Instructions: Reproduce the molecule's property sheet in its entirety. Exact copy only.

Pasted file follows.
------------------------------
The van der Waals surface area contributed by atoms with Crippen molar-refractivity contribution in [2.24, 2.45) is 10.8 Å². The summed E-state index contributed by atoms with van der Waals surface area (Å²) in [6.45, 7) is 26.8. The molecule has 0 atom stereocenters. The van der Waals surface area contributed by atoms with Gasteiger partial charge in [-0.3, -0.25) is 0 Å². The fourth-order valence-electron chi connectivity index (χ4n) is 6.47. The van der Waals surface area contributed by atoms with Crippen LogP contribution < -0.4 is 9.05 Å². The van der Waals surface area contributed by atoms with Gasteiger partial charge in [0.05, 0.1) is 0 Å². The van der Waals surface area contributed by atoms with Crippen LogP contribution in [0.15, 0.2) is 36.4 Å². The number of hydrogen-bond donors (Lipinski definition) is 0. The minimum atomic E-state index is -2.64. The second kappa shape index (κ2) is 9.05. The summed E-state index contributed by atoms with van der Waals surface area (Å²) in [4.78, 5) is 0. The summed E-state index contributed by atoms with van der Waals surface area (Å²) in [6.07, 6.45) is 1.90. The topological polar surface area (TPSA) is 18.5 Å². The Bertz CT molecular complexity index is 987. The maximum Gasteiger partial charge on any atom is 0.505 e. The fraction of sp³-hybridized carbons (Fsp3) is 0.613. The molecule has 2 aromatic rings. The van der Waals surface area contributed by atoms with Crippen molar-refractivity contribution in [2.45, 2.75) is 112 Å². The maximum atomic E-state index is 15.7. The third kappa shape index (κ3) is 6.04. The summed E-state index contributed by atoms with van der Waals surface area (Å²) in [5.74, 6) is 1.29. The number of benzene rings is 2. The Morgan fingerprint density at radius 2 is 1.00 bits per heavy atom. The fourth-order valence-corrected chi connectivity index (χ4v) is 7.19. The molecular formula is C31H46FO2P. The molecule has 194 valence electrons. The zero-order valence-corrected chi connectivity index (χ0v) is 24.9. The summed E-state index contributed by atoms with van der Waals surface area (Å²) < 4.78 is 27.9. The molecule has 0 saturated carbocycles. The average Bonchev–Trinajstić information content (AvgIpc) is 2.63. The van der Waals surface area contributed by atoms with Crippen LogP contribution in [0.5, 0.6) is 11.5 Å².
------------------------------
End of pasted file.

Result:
The van der Waals surface area contributed by atoms with Crippen molar-refractivity contribution in [2.24, 2.45) is 10.8 Å². The summed E-state index contributed by atoms with van der Waals surface area (Å²) in [6.45, 7) is 26.8. The molecule has 0 atom stereocenters. The van der Waals surface area contributed by atoms with Gasteiger partial charge in [-0.3, -0.25) is 0 Å². The fourth-order valence-electron chi connectivity index (χ4n) is 6.47. The van der Waals surface area contributed by atoms with Crippen LogP contribution < -0.4 is 9.05 Å². The van der Waals surface area contributed by atoms with Gasteiger partial charge in [0.05, 0.1) is 0 Å². The van der Waals surface area contributed by atoms with Crippen LogP contribution in [0.15, 0.2) is 36.4 Å². The number of hydrogen-bond donors (Lipinski definition) is 0. The minimum atomic E-state index is -2.64. The second kappa shape index (κ2) is 9.05. The summed E-state index contributed by atoms with van der Waals surface area (Å²) in [4.78, 5) is 0. The summed E-state index contributed by atoms with van der Waals surface area (Å²) in [6.07, 6.45) is 1.90. The topological polar surface area (TPSA) is 18.5 Å². The Bertz CT molecular complexity index is 987. The maximum Gasteiger partial charge on any atom is 0.505 e. The fraction of sp³-hybridized carbons (Fsp3) is 0.613. The molecule has 2 aromatic rings. The van der Waals surface area contributed by atoms with Crippen molar-refractivity contribution in [2.45, 2.75) is 112 Å². The maximum atomic E-state index is 15.7. The third kappa shape index (κ3) is 6.04. The summed E-state index contributed by atoms with van der Waals surface area (Å²) in [5.74, 6) is 1.29. The number of benzene rings is 2. The Morgan fingerprint density at radius 2 is 1.00 bits per heavy atom. The fourth-order valence-corrected chi connectivity index (χ4v) is 7.19. The molecular formula is C31H46FO2P. The molecule has 194 valence electrons. The zero-order valence-corrected chi connectivity index (χ0v) is 24.9. The summed E-state index contributed by atoms with van der Waals surface area (Å²) < 4.78 is 27.9. The molecule has 0 saturated carbocycles. The average Bonchev–Trinajstić information content (AvgIpc) is 2.63. The van der Waals surface area contributed by atoms with Crippen LogP contribution in [0.5, 0.6) is 11.5 Å².